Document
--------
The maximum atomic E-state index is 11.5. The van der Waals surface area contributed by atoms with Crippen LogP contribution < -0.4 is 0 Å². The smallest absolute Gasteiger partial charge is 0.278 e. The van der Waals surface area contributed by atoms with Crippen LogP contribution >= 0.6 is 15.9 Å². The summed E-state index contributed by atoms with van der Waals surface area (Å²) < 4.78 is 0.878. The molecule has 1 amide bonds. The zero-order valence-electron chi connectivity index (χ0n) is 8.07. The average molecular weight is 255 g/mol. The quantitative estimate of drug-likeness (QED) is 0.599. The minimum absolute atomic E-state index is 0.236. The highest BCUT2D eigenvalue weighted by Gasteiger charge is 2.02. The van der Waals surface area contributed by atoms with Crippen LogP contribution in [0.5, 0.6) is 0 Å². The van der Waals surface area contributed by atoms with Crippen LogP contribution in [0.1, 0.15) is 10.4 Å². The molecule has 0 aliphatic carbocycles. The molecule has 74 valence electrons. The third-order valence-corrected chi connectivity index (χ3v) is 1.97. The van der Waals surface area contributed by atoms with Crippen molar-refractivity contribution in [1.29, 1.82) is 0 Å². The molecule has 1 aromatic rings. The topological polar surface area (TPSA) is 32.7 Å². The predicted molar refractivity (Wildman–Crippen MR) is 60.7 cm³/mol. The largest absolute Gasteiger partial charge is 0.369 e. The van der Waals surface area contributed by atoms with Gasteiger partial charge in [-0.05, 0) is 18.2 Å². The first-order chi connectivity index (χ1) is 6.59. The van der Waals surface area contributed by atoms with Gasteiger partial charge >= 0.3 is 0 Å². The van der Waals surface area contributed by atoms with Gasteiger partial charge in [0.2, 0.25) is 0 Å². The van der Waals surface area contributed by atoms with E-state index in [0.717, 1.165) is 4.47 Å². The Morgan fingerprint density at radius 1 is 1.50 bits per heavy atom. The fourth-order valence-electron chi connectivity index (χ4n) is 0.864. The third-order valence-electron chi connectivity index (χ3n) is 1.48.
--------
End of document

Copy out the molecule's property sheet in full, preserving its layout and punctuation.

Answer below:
The maximum atomic E-state index is 11.5. The van der Waals surface area contributed by atoms with Crippen LogP contribution < -0.4 is 0 Å². The smallest absolute Gasteiger partial charge is 0.278 e. The van der Waals surface area contributed by atoms with Crippen LogP contribution >= 0.6 is 15.9 Å². The summed E-state index contributed by atoms with van der Waals surface area (Å²) < 4.78 is 0.878. The molecule has 1 amide bonds. The zero-order valence-electron chi connectivity index (χ0n) is 8.07. The average molecular weight is 255 g/mol. The quantitative estimate of drug-likeness (QED) is 0.599. The minimum absolute atomic E-state index is 0.236. The highest BCUT2D eigenvalue weighted by Gasteiger charge is 2.02. The van der Waals surface area contributed by atoms with Crippen LogP contribution in [0.5, 0.6) is 0 Å². The van der Waals surface area contributed by atoms with Crippen LogP contribution in [0.1, 0.15) is 10.4 Å². The molecule has 0 aliphatic carbocycles. The molecule has 74 valence electrons. The third-order valence-corrected chi connectivity index (χ3v) is 1.97. The van der Waals surface area contributed by atoms with Crippen molar-refractivity contribution in [1.29, 1.82) is 0 Å². The molecule has 1 aromatic rings. The topological polar surface area (TPSA) is 32.7 Å². The predicted molar refractivity (Wildman–Crippen MR) is 60.7 cm³/mol. The largest absolute Gasteiger partial charge is 0.369 e. The van der Waals surface area contributed by atoms with Gasteiger partial charge in [-0.05, 0) is 18.2 Å². The first-order chi connectivity index (χ1) is 6.59. The van der Waals surface area contributed by atoms with Gasteiger partial charge >= 0.3 is 0 Å². The van der Waals surface area contributed by atoms with Gasteiger partial charge in [0.2, 0.25) is 0 Å². The van der Waals surface area contributed by atoms with E-state index in [0.717, 1.165) is 4.47 Å². The Morgan fingerprint density at radius 1 is 1.50 bits per heavy atom. The fourth-order valence-electron chi connectivity index (χ4n) is 0.864. The third-order valence-electron chi connectivity index (χ3n) is 1.48.